“Low clouds made for awesome but short view of liftoff!” tweeted NASA Chief Astronaut Bob Behnken, whilst Expedition 43 Commander Terry Virts—who, together with crewmates Anton Shkaplerov and Italy’s first woman in space, Samantha Cristoforetti, has been aboard the ISS since November 2014—witnessed the blaze of the Soyuz-FG delivering its precious payload of three humans into orbit. “#Soyuz popping through the clouds with Scott, Gennadi and Mikhail,” Virts tweeted, “on their way to join us.”
Added Scott Kelly’s identical twin brother, former shuttle astronaut Mark Kelly: “The first manned American spaceflight lasted 30 mins. And now, my brother @StationCDRKelly will spend a #YearInSpace. We’ve come a long way.” Although Mark Kelly retired from NASA in the fall of 2011—following a spectacular four-flight career, which saw him pilot the second post-Columbia Return to Flight (RFT) mission in July 2006 and the final voyage of Shuttle Endeavour in May-June 2011—he will participate in a series of comparative genetic studies, including blood sampling and psychological and physical tests. This research will compare data from the genetically identical Kelly twins to identify any subtle changes induced by spaceflight. The studies were described in more depth in a recent AmericaSpace article by Emily Carney.
Rising rapidly, the rocket exceeded 1,100 mph (1,770 km/h), within a minute of clearing the tower, and at T+118 seconds the four tapering boosters were jettisoned, leaving the core stage alone to continue the boost into low-Earth orbit. By the two-minute mark, Padalka, Kornienko, and Kelly had surpassed 3,350 mph (5,390 km/h), and, shortly thereafter, the escape tower and launch shroud separated, exposing Soyuz TMA-16M to the near-vacuum of the rarefied high atmosphere. Four minutes and 58 seconds after leaving the desolate steppe of Central Asia, the core booster separated at an altitude of 105.6 statute miles (170 km) and the third and final stage ignited, accelerating the Soyuz to a velocity of more than 13,420 mph (21,600 km/h).
By the time the third stage separated from Soyuz TMA-16M, at 1:51:49 a.m. Baikonur time Saturday (3:51:49 p.m. EDT Friday), nine minutes into the flight, the crew entered an orbit of about 125 x 160 miles (200 x 260 km), inclined 51.66 degrees to the equator, and began the process of deploying their craft’s communications and navigation antennas and solar arrays. Unlike Soyuz TMA-14M, which experienced difficulties in the aftermath of its September 2014 launch, on this occasion the arrays were confirmed to have deployed satisfactorily by 1:58 a.m. Baikonur time Saturday (3:58 p.m. EDT Friday), setting Padalka, Kornienko and Kelly off to a fine start on their six-hour journey to the ISS.
Like several of its predecessors, Soyuz TMA-16M’s six-hour, four-orbit “fast rendezvous” profile is deemed appropriate to alleviate pressure on the crew. Earlier missions typically followed a two-day rendezvous regime, which proved more economical in terms of propellant expenditure, but also tended to be highly cramped, stressful, and exacerbated nausea and motion sickness. First trialed by an unmanned Progress resupply craft in August 2012, the “fast rendezvous” was successfully executed by four Soyuz crews last year and would have been performed by Soyuz TMA-12M in March 2014, but for a malfunction shortly after orbital insertion. This forced the crew to revert to the standard two-day, 34-orbit approach profile, which was completed successfully. Since then, three other Soyuz crews have flawlessly completed the fast rendezvous profile.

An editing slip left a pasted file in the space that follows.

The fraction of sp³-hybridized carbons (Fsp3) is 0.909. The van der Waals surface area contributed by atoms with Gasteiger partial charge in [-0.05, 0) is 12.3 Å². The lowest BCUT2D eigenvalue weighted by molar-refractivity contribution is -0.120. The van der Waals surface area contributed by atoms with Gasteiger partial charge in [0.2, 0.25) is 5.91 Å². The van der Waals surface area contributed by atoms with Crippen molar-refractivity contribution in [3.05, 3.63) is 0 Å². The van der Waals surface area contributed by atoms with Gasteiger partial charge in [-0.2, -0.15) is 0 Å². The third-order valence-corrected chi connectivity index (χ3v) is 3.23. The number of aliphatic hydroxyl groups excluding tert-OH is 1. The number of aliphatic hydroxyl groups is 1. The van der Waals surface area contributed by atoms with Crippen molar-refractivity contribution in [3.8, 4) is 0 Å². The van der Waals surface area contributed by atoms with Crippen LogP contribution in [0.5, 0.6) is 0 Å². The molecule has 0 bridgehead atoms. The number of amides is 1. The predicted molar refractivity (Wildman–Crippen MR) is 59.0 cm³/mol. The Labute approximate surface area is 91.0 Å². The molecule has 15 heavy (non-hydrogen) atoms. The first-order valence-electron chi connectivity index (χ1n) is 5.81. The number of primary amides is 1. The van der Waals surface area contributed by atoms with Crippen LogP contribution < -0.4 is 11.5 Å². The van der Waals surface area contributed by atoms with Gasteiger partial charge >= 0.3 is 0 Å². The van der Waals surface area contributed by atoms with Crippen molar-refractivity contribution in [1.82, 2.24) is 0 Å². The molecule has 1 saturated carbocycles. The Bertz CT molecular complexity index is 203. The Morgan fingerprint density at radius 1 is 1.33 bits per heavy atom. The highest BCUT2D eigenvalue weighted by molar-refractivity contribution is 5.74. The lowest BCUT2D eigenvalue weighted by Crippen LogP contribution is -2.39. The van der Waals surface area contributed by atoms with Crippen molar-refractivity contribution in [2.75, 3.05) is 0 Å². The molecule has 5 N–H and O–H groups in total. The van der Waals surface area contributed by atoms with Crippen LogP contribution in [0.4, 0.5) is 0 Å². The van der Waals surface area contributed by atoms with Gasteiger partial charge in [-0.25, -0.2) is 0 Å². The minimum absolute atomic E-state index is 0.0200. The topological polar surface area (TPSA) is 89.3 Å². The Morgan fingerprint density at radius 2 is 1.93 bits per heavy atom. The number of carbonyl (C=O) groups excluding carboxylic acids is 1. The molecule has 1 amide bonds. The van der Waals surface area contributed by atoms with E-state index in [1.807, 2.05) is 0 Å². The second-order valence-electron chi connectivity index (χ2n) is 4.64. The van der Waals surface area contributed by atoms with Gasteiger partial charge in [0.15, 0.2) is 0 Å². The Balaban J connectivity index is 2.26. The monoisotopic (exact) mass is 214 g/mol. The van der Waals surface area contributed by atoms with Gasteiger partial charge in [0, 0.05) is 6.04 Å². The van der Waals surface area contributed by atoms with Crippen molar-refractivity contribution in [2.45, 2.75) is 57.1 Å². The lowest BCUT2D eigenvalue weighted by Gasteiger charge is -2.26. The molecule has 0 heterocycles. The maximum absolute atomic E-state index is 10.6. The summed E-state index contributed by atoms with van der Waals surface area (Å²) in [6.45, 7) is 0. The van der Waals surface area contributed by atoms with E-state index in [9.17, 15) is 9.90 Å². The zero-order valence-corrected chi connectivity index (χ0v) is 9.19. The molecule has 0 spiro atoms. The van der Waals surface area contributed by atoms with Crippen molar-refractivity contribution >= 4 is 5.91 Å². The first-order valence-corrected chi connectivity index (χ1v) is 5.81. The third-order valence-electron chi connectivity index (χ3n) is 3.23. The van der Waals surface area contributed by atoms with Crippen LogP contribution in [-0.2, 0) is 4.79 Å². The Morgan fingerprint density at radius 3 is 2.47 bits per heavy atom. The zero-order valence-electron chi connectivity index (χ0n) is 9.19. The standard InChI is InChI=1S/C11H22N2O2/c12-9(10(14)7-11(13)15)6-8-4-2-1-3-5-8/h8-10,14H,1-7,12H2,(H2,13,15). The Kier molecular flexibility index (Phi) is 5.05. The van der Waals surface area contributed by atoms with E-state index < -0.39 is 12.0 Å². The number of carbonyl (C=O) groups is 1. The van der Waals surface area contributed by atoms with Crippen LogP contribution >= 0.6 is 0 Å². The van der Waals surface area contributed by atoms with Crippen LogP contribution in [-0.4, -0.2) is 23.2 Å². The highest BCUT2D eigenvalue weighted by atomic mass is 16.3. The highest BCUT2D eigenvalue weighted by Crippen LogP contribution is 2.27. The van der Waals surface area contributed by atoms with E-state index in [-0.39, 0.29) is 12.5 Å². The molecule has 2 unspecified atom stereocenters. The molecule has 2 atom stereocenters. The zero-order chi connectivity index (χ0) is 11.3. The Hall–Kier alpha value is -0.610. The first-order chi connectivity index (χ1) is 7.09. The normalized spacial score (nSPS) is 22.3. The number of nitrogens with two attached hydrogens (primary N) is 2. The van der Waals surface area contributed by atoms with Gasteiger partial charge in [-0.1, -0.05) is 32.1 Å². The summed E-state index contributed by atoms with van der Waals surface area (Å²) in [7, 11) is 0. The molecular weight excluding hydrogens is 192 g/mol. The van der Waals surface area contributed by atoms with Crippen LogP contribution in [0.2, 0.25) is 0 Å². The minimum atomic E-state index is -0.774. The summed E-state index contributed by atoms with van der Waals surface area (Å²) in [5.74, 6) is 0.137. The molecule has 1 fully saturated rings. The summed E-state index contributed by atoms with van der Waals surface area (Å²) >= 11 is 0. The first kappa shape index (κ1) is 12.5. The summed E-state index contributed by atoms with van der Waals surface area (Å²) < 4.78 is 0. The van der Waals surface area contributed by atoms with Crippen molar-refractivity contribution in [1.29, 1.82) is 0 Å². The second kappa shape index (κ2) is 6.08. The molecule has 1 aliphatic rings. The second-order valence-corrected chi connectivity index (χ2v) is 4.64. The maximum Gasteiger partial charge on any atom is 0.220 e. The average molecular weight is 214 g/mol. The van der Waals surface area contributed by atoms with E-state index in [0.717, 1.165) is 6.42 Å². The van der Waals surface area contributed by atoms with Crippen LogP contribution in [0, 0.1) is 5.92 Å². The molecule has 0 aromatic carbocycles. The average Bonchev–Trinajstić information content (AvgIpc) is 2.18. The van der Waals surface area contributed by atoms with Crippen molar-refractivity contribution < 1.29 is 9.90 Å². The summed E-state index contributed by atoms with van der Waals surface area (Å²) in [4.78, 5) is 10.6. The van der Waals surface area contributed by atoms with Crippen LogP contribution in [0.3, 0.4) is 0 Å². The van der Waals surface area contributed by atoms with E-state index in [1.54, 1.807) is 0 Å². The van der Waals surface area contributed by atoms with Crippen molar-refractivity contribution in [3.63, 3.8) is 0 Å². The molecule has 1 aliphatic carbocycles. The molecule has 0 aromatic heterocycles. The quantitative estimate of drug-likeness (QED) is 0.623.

“Same-day” rendezvous and docking are nothing new. In September 1966, Gemini XI astronauts Charles “Pete” Conrad and Dick Gordon accomplished a rendezvous and docking with an Agena target vehicle just 85 minutes and a single orbit after launch. Several years later, during the Skylab era, crews followed an expedited rendezvous lasting nine hours to reach their home in space. However, since the late 1970s, in the interests of propellant economy, most crews—including shuttle-Mir and ISS flights—spent between one and two days in transit, prior to docking. “Scott Kelly’s mission is critical to advancing the administration’s plans to send humans on a journey to Mars,” said NASA Administrator Charlie Bolden in a post-launch announcement. “We’ll gain new, detailed insights on the ways long-duration spaceflight affects the human body.”
Four maneuvering “burns” are currently underway to raise the apogee of Soyuz TMA-16M’s orbit to reach the operational altitude of the ISS. The first and second burns (DV-1 and DV-2) occurred 45 and 90 minutes, respectively, after liftoff. These will be followed by another pair of burns, later in the rendezvous sequence, which should position Soyuz TMA-16M for an on-time docking at the station’s space-facing (or “zenith”) Poisk module at 9:36 p.m. EDT Friday, about five hours and 54 minutes into the flight. Following standard pressure and leak checks, the hatches will be opened at about 11:15 p.m. and the trio will be greeted by the incumbent Expedition 43 crew of Terry Virts, Anton Shkaplerov, and Samantha Cristoforetti. The arrival of Padalka, Kornienko, and Kelly will thus restore the space station to its full, six-person capability. Padalka will remain aboard the ISS through mid-September, whilst Kelly and Kornienko will continue through March 2016 and a 342-day mission.